At the same table where I will sit with you and your writing, I have interviewed Derek Walcott, had a lunch and critique with Lisel Mueller, hosted a reception for Eve Shelnutt, eaten Thanksgiving dinner with William Harrold  and had my first  conversation with a then struggling genius by the name of Maurice Kilwein Guevera. All this may sound like pure name dropping, but it’s more:  These experiences have taught me about writers and the writing life. Some have become pieces I’ve published, some have helped me write and publish better, and others have opened my eyes about what makes an editor/coach generous. (Once when Amy Clampitt visited she invited my entire creative writing class to send her poems for her critique. Many did and she answered them all.)

Of course, I’ve learned quite a bit about how an editor can lead a writer to the brink of despair—but that’s easier than good editing. I’ve had a chance to study under writers whose work will last. I know what it looks like! There are no guarantees in this business, but it helps to connect with an editor who has your back.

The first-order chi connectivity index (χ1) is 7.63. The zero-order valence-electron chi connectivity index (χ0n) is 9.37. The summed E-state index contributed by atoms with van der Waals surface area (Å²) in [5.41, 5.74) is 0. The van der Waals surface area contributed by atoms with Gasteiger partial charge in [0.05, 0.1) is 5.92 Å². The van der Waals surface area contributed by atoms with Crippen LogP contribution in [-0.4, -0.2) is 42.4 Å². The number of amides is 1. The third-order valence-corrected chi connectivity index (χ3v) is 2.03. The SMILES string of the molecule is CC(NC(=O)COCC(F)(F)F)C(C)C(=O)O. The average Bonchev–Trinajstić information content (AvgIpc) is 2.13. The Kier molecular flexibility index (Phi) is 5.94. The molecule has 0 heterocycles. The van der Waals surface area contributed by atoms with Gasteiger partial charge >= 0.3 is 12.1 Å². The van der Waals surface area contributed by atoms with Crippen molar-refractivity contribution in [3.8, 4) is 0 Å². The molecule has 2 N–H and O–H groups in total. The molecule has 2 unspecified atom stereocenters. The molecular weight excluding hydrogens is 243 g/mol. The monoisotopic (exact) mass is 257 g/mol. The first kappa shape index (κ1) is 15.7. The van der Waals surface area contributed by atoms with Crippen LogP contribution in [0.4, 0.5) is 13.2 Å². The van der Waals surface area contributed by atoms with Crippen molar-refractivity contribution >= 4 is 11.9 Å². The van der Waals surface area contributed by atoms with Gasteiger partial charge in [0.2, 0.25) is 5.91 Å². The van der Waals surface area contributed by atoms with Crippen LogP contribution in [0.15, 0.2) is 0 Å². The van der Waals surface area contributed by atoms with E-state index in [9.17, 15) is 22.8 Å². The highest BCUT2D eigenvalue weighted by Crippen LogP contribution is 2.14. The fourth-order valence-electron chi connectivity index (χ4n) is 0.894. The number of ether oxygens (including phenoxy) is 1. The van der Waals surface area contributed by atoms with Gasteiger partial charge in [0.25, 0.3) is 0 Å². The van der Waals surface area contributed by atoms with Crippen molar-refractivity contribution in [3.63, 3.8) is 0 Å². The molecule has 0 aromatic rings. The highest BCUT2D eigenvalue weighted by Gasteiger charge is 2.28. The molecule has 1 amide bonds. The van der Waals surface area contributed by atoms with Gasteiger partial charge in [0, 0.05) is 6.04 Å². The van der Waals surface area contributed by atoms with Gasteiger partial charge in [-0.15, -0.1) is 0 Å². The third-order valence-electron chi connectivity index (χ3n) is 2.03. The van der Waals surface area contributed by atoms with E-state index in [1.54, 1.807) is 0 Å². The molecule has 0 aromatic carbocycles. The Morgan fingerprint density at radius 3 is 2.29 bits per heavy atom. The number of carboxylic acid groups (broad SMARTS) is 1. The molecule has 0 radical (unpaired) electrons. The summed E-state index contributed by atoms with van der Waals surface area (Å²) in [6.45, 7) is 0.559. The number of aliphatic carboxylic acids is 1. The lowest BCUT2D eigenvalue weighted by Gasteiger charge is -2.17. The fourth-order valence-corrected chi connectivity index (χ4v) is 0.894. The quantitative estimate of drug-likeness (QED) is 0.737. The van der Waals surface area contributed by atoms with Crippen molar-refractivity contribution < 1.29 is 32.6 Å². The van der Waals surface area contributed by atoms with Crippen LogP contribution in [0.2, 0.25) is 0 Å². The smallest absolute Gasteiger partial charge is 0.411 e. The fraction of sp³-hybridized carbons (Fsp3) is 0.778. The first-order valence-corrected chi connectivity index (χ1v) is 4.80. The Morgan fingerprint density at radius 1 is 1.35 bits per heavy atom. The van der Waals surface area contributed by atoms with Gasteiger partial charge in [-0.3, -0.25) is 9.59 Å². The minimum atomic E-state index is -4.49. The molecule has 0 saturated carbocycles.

I have also spent long hours correcting galleys of my own work at this same table. I am that writer publishers dread–and generally forbid–who tries to revise her work further on the galleys!
I hope to see you across my table someday soon.




Debra Kay Vest is a professional developmental editor. She has received Pushcart Prize nominations in both poetry and fiction and is a former Editor-in-Chief of the Cream City Review. She is the author of Children of the Glassblower—winner of the Walt Cieszynski Memorial Prize (in TROIKA I, Thorntree Press) and has a PhD in creative writing and literature from the University of Wisconsin–Milwaukee. She also holds degrees in psychology and theater. She has received awards from The Academy of American Poets, and The Wisconsin Fellowship of Poets, among others.  Her work has been published in many journals and anthologies including Stickman ReviewHayden’s Ferry Review, Another Chicago Magazine, Porcupine Literary Arts Magazine, Cream City Review, Dreams and Secrets (Woodland Pattern Book Center) and Third Stream: Writing across the Boundaries between Poetry and Prose (Lonesome Traveler Press).